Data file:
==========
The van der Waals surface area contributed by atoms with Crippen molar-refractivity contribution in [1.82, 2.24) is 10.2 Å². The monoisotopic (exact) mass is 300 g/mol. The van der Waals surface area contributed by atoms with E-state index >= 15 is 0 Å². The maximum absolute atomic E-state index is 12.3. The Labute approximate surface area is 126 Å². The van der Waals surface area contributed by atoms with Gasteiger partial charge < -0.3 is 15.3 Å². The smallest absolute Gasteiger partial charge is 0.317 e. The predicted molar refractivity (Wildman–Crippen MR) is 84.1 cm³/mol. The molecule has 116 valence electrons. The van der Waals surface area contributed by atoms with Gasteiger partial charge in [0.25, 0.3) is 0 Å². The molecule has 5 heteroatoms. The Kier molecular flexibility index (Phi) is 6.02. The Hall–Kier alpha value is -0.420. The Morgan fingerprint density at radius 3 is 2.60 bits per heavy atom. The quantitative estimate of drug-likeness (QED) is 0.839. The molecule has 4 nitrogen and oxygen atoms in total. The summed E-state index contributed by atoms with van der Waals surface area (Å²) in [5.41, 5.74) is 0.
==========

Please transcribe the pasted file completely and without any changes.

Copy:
The van der Waals surface area contributed by atoms with Crippen molar-refractivity contribution in [1.82, 2.24) is 10.2 Å². The monoisotopic (exact) mass is 300 g/mol. The van der Waals surface area contributed by atoms with E-state index >= 15 is 0 Å². The maximum absolute atomic E-state index is 12.3. The Labute approximate surface area is 126 Å². The van der Waals surface area contributed by atoms with Gasteiger partial charge < -0.3 is 15.3 Å². The smallest absolute Gasteiger partial charge is 0.317 e. The predicted molar refractivity (Wildman–Crippen MR) is 84.1 cm³/mol. The molecule has 116 valence electrons. The van der Waals surface area contributed by atoms with Gasteiger partial charge in [0.25, 0.3) is 0 Å². The molecule has 5 heteroatoms. The Kier molecular flexibility index (Phi) is 6.02. The Hall–Kier alpha value is -0.420. The Morgan fingerprint density at radius 3 is 2.60 bits per heavy atom. The quantitative estimate of drug-likeness (QED) is 0.839. The molecule has 4 nitrogen and oxygen atoms in total. The summed E-state index contributed by atoms with van der Waals surface area (Å²) in [5.41, 5.74) is 0.